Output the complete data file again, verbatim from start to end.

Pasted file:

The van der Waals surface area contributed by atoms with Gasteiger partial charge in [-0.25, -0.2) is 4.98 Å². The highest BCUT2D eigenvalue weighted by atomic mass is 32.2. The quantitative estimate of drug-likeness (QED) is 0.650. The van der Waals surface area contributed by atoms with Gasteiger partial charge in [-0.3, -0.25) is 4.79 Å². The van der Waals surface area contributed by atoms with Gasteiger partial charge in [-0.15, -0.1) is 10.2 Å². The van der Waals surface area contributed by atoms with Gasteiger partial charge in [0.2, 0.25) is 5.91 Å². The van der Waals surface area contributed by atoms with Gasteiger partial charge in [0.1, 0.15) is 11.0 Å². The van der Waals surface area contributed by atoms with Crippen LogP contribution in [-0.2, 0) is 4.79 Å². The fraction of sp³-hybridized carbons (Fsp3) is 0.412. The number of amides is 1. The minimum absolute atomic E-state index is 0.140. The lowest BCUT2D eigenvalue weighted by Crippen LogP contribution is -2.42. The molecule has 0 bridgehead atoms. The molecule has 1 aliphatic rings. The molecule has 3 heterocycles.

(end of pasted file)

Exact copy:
The van der Waals surface area contributed by atoms with Gasteiger partial charge in [-0.25, -0.2) is 4.98 Å². The highest BCUT2D eigenvalue weighted by atomic mass is 32.2. The quantitative estimate of drug-likeness (QED) is 0.650. The van der Waals surface area contributed by atoms with Gasteiger partial charge in [-0.3, -0.25) is 4.79 Å². The van der Waals surface area contributed by atoms with Gasteiger partial charge in [-0.15, -0.1) is 10.2 Å². The van der Waals surface area contributed by atoms with Gasteiger partial charge in [0.2, 0.25) is 5.91 Å². The van der Waals surface area contributed by atoms with Gasteiger partial charge in [0.1, 0.15) is 11.0 Å². The van der Waals surface area contributed by atoms with Crippen LogP contribution in [-0.2, 0) is 4.79 Å². The fraction of sp³-hybridized carbons (Fsp3) is 0.412. The number of amides is 1. The minimum absolute atomic E-state index is 0.140. The lowest BCUT2D eigenvalue weighted by Crippen LogP contribution is -2.42. The molecule has 0 bridgehead atoms. The molecule has 1 aliphatic rings. The molecule has 3 heterocycles.